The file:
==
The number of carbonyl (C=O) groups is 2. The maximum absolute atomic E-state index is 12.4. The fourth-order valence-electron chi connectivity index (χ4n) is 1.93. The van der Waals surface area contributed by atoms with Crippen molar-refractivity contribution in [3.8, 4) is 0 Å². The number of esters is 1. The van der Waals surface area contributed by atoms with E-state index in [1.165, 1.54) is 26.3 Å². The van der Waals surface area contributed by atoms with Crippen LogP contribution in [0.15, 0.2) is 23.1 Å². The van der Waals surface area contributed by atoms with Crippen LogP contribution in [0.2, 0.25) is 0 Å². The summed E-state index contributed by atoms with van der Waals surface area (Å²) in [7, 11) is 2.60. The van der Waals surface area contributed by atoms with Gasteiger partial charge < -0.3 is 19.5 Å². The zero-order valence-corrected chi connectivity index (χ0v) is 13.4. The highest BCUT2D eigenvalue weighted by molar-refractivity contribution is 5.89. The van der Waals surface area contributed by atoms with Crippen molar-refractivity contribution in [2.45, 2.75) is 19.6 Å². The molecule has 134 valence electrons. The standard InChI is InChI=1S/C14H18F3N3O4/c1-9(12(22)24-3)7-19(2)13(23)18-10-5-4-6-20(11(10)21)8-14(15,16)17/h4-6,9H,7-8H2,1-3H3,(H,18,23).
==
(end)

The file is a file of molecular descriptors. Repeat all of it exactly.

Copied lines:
The number of carbonyl (C=O) groups is 2. The maximum absolute atomic E-state index is 12.4. The fourth-order valence-electron chi connectivity index (χ4n) is 1.93. The van der Waals surface area contributed by atoms with Crippen molar-refractivity contribution in [3.8, 4) is 0 Å². The number of esters is 1. The van der Waals surface area contributed by atoms with E-state index in [1.165, 1.54) is 26.3 Å². The van der Waals surface area contributed by atoms with Crippen LogP contribution in [0.15, 0.2) is 23.1 Å². The van der Waals surface area contributed by atoms with Crippen LogP contribution in [0.2, 0.25) is 0 Å². The summed E-state index contributed by atoms with van der Waals surface area (Å²) in [7, 11) is 2.60. The van der Waals surface area contributed by atoms with Gasteiger partial charge < -0.3 is 19.5 Å². The zero-order valence-corrected chi connectivity index (χ0v) is 13.4. The highest BCUT2D eigenvalue weighted by molar-refractivity contribution is 5.89. The van der Waals surface area contributed by atoms with Crippen molar-refractivity contribution in [2.45, 2.75) is 19.6 Å². The molecule has 134 valence electrons. The standard InChI is InChI=1S/C14H18F3N3O4/c1-9(12(22)24-3)7-19(2)13(23)18-10-5-4-6-20(11(10)21)8-14(15,16)17/h4-6,9H,7-8H2,1-3H3,(H,18,23).